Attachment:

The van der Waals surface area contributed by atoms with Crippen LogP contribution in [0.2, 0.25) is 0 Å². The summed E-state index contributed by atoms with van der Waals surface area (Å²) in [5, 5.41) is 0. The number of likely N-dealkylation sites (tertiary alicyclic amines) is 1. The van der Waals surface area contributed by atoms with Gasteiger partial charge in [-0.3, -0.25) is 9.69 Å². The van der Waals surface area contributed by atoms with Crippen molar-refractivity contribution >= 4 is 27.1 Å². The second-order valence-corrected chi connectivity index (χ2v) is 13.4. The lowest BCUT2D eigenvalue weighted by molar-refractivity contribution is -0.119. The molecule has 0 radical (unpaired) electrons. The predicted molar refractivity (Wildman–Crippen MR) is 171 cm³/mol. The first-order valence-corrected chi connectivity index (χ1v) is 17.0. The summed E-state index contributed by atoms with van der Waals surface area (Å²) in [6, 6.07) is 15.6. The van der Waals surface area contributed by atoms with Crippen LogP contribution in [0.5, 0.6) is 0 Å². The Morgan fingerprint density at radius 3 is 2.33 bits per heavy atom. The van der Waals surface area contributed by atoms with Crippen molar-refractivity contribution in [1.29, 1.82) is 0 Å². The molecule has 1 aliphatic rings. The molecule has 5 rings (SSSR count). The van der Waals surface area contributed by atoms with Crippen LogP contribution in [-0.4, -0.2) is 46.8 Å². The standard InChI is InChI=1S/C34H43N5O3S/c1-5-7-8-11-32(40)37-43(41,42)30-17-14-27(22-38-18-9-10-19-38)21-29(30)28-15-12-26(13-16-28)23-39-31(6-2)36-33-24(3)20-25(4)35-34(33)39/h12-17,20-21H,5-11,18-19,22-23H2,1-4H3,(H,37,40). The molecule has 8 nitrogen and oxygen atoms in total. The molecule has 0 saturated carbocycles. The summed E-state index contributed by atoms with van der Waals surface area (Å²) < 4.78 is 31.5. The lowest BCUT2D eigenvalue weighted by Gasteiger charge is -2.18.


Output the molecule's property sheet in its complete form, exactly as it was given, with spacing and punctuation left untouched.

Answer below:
The van der Waals surface area contributed by atoms with Crippen LogP contribution in [0.2, 0.25) is 0 Å². The summed E-state index contributed by atoms with van der Waals surface area (Å²) in [5, 5.41) is 0. The number of likely N-dealkylation sites (tertiary alicyclic amines) is 1. The van der Waals surface area contributed by atoms with Gasteiger partial charge in [-0.3, -0.25) is 9.69 Å². The van der Waals surface area contributed by atoms with Crippen molar-refractivity contribution >= 4 is 27.1 Å². The second-order valence-corrected chi connectivity index (χ2v) is 13.4. The lowest BCUT2D eigenvalue weighted by molar-refractivity contribution is -0.119. The molecule has 0 radical (unpaired) electrons. The predicted molar refractivity (Wildman–Crippen MR) is 171 cm³/mol. The first-order valence-corrected chi connectivity index (χ1v) is 17.0. The summed E-state index contributed by atoms with van der Waals surface area (Å²) in [6, 6.07) is 15.6. The van der Waals surface area contributed by atoms with Crippen LogP contribution in [0.5, 0.6) is 0 Å². The Morgan fingerprint density at radius 3 is 2.33 bits per heavy atom. The van der Waals surface area contributed by atoms with Crippen molar-refractivity contribution in [1.29, 1.82) is 0 Å². The molecule has 1 aliphatic rings. The molecule has 5 rings (SSSR count). The van der Waals surface area contributed by atoms with Crippen LogP contribution in [-0.4, -0.2) is 46.8 Å². The standard InChI is InChI=1S/C34H43N5O3S/c1-5-7-8-11-32(40)37-43(41,42)30-17-14-27(22-38-18-9-10-19-38)21-29(30)28-15-12-26(13-16-28)23-39-31(6-2)36-33-24(3)20-25(4)35-34(33)39/h12-17,20-21H,5-11,18-19,22-23H2,1-4H3,(H,37,40). The molecule has 8 nitrogen and oxygen atoms in total. The molecule has 0 saturated carbocycles. The summed E-state index contributed by atoms with van der Waals surface area (Å²) < 4.78 is 31.5. The lowest BCUT2D eigenvalue weighted by Gasteiger charge is -2.18.